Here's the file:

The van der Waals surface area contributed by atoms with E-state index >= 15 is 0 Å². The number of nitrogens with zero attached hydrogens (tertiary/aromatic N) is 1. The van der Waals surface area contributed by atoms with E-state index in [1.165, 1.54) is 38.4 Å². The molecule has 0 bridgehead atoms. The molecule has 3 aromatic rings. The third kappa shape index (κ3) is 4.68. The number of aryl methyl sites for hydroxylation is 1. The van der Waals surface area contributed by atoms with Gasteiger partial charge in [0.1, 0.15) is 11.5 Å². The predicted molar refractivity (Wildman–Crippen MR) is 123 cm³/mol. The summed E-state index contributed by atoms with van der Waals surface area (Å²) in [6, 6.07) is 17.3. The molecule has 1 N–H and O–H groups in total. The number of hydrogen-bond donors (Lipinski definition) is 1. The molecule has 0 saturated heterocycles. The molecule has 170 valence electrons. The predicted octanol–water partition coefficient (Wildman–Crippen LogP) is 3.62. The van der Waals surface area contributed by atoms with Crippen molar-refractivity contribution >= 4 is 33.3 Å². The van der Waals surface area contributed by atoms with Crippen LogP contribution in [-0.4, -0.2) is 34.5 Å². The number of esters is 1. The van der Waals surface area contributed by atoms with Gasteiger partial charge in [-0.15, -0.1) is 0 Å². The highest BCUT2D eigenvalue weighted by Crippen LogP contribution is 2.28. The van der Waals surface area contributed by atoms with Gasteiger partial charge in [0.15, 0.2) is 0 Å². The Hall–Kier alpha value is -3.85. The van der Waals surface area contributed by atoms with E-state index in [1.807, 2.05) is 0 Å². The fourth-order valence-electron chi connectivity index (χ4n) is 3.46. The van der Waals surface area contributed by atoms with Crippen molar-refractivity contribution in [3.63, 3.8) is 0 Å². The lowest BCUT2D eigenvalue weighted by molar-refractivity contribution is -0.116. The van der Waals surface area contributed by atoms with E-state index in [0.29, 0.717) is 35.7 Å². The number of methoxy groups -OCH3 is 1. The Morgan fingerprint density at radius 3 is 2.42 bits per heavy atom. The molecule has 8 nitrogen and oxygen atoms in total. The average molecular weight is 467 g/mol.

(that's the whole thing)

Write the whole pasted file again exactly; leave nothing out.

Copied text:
The van der Waals surface area contributed by atoms with E-state index >= 15 is 0 Å². The number of nitrogens with zero attached hydrogens (tertiary/aromatic N) is 1. The van der Waals surface area contributed by atoms with E-state index in [1.165, 1.54) is 38.4 Å². The molecule has 0 bridgehead atoms. The molecule has 3 aromatic rings. The third kappa shape index (κ3) is 4.68. The number of aryl methyl sites for hydroxylation is 1. The van der Waals surface area contributed by atoms with Gasteiger partial charge in [0.1, 0.15) is 11.5 Å². The predicted molar refractivity (Wildman–Crippen MR) is 123 cm³/mol. The summed E-state index contributed by atoms with van der Waals surface area (Å²) in [6, 6.07) is 17.3. The molecule has 1 N–H and O–H groups in total. The number of hydrogen-bond donors (Lipinski definition) is 1. The molecule has 0 saturated heterocycles. The molecule has 170 valence electrons. The predicted octanol–water partition coefficient (Wildman–Crippen LogP) is 3.62. The van der Waals surface area contributed by atoms with Crippen molar-refractivity contribution >= 4 is 33.3 Å². The van der Waals surface area contributed by atoms with Crippen LogP contribution in [-0.4, -0.2) is 34.5 Å². The number of esters is 1. The van der Waals surface area contributed by atoms with Gasteiger partial charge in [-0.15, -0.1) is 0 Å². The highest BCUT2D eigenvalue weighted by Crippen LogP contribution is 2.28. The van der Waals surface area contributed by atoms with Gasteiger partial charge in [0.15, 0.2) is 0 Å². The Hall–Kier alpha value is -3.85. The van der Waals surface area contributed by atoms with E-state index in [1.807, 2.05) is 0 Å². The fourth-order valence-electron chi connectivity index (χ4n) is 3.46. The van der Waals surface area contributed by atoms with Crippen molar-refractivity contribution in [3.63, 3.8) is 0 Å². The lowest BCUT2D eigenvalue weighted by molar-refractivity contribution is -0.116. The van der Waals surface area contributed by atoms with E-state index in [0.29, 0.717) is 35.7 Å². The number of methoxy groups -OCH3 is 1. The Morgan fingerprint density at radius 3 is 2.42 bits per heavy atom. The molecule has 8 nitrogen and oxygen atoms in total. The average molecular weight is 467 g/mol.